State, and Local Government Practices, [hyperlink,] (Washington, D.C.: May 2010). 

[19] FEMA awarded a conditional grant for the Mississippi program in 
July 2008 but the program did not begin until August 2008. While 
Louisiana received an initial grant in October 2008, it received an 
adjusted grant award letter from FEMA for the program in February 
2009--8 months after the program was intended to begin. 

[20] See [hyperlink,]. 

[21] The Stafford Act through the Post-Katrina Emergency Management 
Reform Act of 2006 (Title VI, P.L. 109-295) and the Security and 
Accountability for Every Port Act of 2005 (P.L. 109-347) was amended 
to include new provisions regarding the federal aid provided to 
private nonprofit organizations affected by a major disaster. The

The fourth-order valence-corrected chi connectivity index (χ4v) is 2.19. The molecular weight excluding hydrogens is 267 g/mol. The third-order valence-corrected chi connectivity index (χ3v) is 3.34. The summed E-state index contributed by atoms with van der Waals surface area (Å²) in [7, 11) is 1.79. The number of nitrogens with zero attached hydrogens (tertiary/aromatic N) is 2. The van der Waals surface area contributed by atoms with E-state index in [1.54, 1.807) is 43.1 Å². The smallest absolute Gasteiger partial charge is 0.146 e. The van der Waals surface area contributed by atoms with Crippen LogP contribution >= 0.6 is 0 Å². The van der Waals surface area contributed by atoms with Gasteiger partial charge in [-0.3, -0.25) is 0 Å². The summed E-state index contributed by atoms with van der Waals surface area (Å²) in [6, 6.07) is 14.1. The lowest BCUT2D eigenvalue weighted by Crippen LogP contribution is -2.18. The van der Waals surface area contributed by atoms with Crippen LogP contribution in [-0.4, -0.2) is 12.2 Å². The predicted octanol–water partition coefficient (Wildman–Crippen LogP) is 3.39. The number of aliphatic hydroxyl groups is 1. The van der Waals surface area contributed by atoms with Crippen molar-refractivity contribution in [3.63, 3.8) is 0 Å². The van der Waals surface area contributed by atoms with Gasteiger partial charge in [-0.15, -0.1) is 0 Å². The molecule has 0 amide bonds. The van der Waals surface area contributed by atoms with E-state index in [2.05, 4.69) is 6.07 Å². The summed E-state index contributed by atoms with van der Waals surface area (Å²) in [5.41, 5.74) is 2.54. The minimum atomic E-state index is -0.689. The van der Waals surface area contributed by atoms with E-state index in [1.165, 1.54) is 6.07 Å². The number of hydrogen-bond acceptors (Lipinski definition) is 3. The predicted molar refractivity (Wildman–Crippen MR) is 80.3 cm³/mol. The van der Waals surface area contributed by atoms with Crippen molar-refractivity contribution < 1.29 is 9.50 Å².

statute authorizes the President to define facilities that provide 
"essential services of a governmental nature to the general public." 
These provisions, similar to those in FEMA regulations, establish 
eligibility to museums, zoos, performing arts facilities, community 
arts centers, and other facilities that "provide health and safety 
services of a governmental nature." The amendments also added the word 
"education" to the listing in the section of the law that defines 
critical services. 

[22] TANF Emergency Response and Recovery Act of 2005 (P.L. 109-68). 
TANF recipients who receive ongoing cash assistance are subject to 
certain requirements, such as time limits and work requirements. For 
fiscal year (FY) 2005 and FY 2006, the 2005 act waived penalties on 
the states for failure to meet state work requirements as well as the 
penalty for having more than 20 percent of its caseload on the rolls